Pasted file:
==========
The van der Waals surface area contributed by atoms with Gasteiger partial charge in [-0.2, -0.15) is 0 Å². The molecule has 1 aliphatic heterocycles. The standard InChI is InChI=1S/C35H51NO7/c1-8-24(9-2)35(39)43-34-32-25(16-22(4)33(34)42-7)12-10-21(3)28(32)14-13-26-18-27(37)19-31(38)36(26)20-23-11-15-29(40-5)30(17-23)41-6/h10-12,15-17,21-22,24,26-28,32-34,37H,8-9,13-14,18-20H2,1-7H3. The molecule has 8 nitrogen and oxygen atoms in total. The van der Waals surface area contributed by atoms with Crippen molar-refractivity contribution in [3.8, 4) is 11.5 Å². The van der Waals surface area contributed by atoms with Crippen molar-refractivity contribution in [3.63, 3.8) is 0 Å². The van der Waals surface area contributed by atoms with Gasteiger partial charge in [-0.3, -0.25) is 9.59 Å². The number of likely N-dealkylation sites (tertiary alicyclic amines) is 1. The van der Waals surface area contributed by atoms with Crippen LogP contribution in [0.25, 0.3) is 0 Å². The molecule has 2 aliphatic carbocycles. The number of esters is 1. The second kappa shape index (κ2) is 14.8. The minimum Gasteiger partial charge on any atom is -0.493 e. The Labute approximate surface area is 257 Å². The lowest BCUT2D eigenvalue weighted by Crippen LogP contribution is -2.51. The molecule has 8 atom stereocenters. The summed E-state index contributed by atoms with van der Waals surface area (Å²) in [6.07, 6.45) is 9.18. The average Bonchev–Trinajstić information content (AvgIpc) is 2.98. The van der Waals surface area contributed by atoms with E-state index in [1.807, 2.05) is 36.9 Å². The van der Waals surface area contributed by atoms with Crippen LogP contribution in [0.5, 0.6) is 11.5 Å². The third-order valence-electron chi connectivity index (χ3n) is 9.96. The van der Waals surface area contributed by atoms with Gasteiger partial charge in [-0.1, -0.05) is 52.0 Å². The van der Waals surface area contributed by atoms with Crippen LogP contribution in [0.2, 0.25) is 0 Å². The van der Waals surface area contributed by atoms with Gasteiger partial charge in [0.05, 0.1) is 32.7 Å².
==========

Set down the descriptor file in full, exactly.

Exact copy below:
The van der Waals surface area contributed by atoms with Gasteiger partial charge in [-0.2, -0.15) is 0 Å². The molecule has 1 aliphatic heterocycles. The standard InChI is InChI=1S/C35H51NO7/c1-8-24(9-2)35(39)43-34-32-25(16-22(4)33(34)42-7)12-10-21(3)28(32)14-13-26-18-27(37)19-31(38)36(26)20-23-11-15-29(40-5)30(17-23)41-6/h10-12,15-17,21-22,24,26-28,32-34,37H,8-9,13-14,18-20H2,1-7H3. The molecule has 8 nitrogen and oxygen atoms in total. The van der Waals surface area contributed by atoms with Crippen molar-refractivity contribution in [3.8, 4) is 11.5 Å². The van der Waals surface area contributed by atoms with Crippen molar-refractivity contribution in [3.63, 3.8) is 0 Å². The van der Waals surface area contributed by atoms with Gasteiger partial charge in [-0.3, -0.25) is 9.59 Å². The number of likely N-dealkylation sites (tertiary alicyclic amines) is 1. The van der Waals surface area contributed by atoms with Crippen LogP contribution in [0.25, 0.3) is 0 Å². The molecule has 2 aliphatic carbocycles. The number of esters is 1. The second kappa shape index (κ2) is 14.8. The minimum Gasteiger partial charge on any atom is -0.493 e. The Labute approximate surface area is 257 Å². The lowest BCUT2D eigenvalue weighted by Crippen LogP contribution is -2.51. The molecule has 8 atom stereocenters. The summed E-state index contributed by atoms with van der Waals surface area (Å²) in [6.07, 6.45) is 9.18. The average Bonchev–Trinajstić information content (AvgIpc) is 2.98. The van der Waals surface area contributed by atoms with E-state index in [1.807, 2.05) is 36.9 Å². The van der Waals surface area contributed by atoms with Crippen LogP contribution in [0.5, 0.6) is 11.5 Å². The third-order valence-electron chi connectivity index (χ3n) is 9.96. The van der Waals surface area contributed by atoms with Gasteiger partial charge in [-0.1, -0.05) is 52.0 Å². The van der Waals surface area contributed by atoms with Crippen LogP contribution in [0.2, 0.25) is 0 Å². The van der Waals surface area contributed by atoms with Gasteiger partial charge in [0.05, 0.1) is 32.7 Å².